To earn the title of postpartum doula, she enrolled in a three-day, 30 hour workshop through DONA, focusing on maternal and infant care, breast-feeding, and perinatal mood disorders. Postpartum doulas are not certified to give clinical advice, although they are well versed in research and training related to infants and postpartum mothers. When needed, they will provide professional referrals for additional assistance.
At the Lee-Ashleys’ townhouse in Washington, D.C.’s Navy Yard neighborhood, Quilligan has her own key and can quietly let herself in without waking anyone. (“It’s far worse to wake a sleeping parent than a sleeping baby,” she says. “Babies you can soothe back to sleep.”) She’ll ask the mom whether she’s eaten yet, and will either prepare a meal or offer to hold the baby while the mom eats. If it’s time for a feeding, she’ll assist, either assuring the baby gets a good latch while breast-feeding or helping parents introduce bottle feeding. She’ll ask how things are going, and offer advice and support as necessary. Often, Quilligan encourages the mom to nap, and she’ll wear the baby in a Moby wrap while doing light housework — sterilizing bottles, restocking diaper caddies, running a load of dishes or laundry — all designed to ease the burden on the parents.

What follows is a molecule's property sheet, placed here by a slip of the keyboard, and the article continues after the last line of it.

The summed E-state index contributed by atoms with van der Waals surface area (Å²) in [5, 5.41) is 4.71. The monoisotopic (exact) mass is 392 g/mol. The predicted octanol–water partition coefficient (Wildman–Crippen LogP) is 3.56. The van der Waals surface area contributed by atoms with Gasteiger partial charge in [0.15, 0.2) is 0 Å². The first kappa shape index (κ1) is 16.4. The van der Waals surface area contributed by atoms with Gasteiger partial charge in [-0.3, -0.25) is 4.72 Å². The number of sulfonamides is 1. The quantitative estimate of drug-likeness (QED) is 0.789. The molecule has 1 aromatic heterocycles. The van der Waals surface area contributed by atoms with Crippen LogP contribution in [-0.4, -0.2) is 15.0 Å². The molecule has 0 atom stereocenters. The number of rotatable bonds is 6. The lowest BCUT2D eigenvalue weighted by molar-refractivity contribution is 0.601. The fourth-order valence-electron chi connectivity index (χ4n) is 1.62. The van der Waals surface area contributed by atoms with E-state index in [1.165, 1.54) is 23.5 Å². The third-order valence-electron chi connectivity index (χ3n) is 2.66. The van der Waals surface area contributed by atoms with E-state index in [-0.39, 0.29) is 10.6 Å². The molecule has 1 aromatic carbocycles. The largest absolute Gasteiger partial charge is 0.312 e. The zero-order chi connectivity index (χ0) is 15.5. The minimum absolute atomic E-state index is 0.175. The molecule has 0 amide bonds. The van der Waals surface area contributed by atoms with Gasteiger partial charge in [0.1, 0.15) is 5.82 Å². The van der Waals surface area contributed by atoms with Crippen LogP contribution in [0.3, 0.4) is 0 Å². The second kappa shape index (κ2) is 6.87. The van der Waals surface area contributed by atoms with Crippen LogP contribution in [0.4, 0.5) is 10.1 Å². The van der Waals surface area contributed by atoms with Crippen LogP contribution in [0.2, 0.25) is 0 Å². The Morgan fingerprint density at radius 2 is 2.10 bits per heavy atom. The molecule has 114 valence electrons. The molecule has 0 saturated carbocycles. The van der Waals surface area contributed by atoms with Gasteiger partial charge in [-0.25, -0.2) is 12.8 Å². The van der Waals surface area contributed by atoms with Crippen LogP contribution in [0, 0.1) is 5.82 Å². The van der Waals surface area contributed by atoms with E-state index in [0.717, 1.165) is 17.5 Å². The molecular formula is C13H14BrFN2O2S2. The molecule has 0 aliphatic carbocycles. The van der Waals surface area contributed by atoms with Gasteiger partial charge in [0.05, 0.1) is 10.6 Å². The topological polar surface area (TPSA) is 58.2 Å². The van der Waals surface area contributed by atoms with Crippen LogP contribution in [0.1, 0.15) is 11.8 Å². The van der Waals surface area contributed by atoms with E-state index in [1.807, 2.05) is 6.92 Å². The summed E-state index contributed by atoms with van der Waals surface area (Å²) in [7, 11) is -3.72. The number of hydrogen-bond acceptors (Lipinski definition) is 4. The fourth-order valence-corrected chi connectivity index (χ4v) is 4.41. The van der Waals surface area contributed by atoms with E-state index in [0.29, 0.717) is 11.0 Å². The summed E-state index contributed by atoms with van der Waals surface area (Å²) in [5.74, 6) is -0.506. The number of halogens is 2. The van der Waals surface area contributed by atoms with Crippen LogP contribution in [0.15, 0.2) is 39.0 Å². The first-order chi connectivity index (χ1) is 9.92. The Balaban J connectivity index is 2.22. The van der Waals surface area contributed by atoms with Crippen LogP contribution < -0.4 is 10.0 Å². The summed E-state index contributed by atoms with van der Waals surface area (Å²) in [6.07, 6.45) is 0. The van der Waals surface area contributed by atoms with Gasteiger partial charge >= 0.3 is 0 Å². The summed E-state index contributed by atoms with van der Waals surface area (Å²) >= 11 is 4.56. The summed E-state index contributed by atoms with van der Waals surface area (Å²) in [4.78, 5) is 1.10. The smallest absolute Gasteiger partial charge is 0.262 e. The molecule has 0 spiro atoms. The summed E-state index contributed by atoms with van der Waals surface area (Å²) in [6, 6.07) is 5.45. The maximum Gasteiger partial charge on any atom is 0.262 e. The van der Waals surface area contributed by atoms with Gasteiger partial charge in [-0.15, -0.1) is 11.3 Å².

But postpartum doulas are not housekeepers. Nikki Wray, one of the founders of Metropolitan Doulas, the D.C.-based doula agency where Quilligan works, encourages her clients to ask for any assistance. But if it’s outside their realm, she will help them find a cleaning service. “It’s not always the best use of our time,” she explains.
Wray moved to the United States from the United Kingdom to be with her husband, and initially worked as a nanny before realizing the mothers she worked with were overwhelmed with juggling work and children. “They had no support,” she said. In the D.C. area especially, she noted that many parents didn’t have family nearby, and even if they did, the grandparents didn’t know the current best practices. “It was a different time,” Wray said. “Most of our clients had parents who didn’t return to work” after having children.